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I was wondering why arginine cannot be protonated at $\mathrm{pH\ 0}$ on all the $\ce{N}$ atoms in the side chain, as they all have a free electron pair. As this image shows, it can only be protonated once.

Forms of arginine

Why don't the other two nitrogen atoms in the side chain get protonated? Does it have something to do with resonance with the $\ce{C=N}$ double bond?

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It may be hard to see from a 2D-drawing, but there are simply no more available lone pairs on arginine than the ones protonated in form $\ce{A}$.

The guanidine group ($\ce{H2N-C(=NH)-NHR}$) is isolobal to a urea group, and indeed guanidine behaves much like urea except for the common differences between $\ce{C=O}$ and $\ce{C=NH}$. The lone pairs of $\ce{-NH2}$ and of $\ce{-NHR}$ are actively taking part in resonance with the $\ce{=NH}$ group’s double bond much like an amide structure. One can equivalently say that those lone pairs are delocalised into the $\ce{C=N}$ $\pi^*$ MO. Hence, only the $\mathrm{sp^2}$ hybridised lone pair on the $\ce{=NH}$ nitrogen is basic in any way and can be protonated.

partial MO diagram

Of course, you can further protonate arginine theoretically. However, it would take superacidic media.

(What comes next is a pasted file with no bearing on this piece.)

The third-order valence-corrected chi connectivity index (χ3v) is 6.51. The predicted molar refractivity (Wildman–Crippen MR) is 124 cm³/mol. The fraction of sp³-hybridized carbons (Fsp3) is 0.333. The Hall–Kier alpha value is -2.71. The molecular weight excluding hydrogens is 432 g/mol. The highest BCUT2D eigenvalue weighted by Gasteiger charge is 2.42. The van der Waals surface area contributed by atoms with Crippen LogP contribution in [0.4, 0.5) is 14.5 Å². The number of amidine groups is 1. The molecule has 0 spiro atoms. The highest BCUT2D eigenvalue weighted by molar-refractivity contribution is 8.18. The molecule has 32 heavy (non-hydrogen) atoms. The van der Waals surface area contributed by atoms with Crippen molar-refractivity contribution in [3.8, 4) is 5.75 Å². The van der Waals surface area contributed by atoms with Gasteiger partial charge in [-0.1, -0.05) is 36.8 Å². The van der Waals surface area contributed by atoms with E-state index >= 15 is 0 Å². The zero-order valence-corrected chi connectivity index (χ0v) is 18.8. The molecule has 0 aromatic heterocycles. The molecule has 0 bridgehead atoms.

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  • $\begingroup$ Technically, it's not a $\pi$ system because this isn't a 2 atom MO. The HOMO and LUMO should both have $E$ symmetric from the $C_{3}$ point group. $\endgroup$ – Zhe Oct 4 '16 at 1:36
  • $\begingroup$ @Zhe What?$%comments~$ $\endgroup$ – Jan Oct 4 '16 at 1:37
  • $\begingroup$ Sorry, I think I got too technical. The $pi$ designation doesn't apply here unless you ignore the two nitrogen atoms that with the lone pairs. A $pi$ system is for two atoms. But that's clearly part of the conjugated system. For accuracy, you'd need to look at the frontier molecular orbitals. And for 3 nitrogen atoms around a central carbon, the p orbitals would form a point group that doesn't have anything with $pi$ symmetry. The group is actually $D_{3}$ (I was wrong before because we're looking at p orbitals). Please ping if I need to clarify. $\endgroup$ – Zhe Oct 5 '16 at 14:02
  • $\begingroup$ @Zhe Oh, that’s what you mean; I understand. But note that at least in organic chemistry, pi system is used to denote a series of atoms with collinear p-orbitals that form an MO antisymmetric with respect to the $\sigma_\mathrm{h}$ plane (that traverses the set of atoms). $\endgroup$ – Jan Oct 5 '16 at 14:11
  • $\begingroup$ Yeah, we even call it an extended $\pi$ system, but there's no way that thing has $\pi$ symmetry in aggregated... :/ $\endgroup$ – Zhe Oct 5 '16 at 14:53

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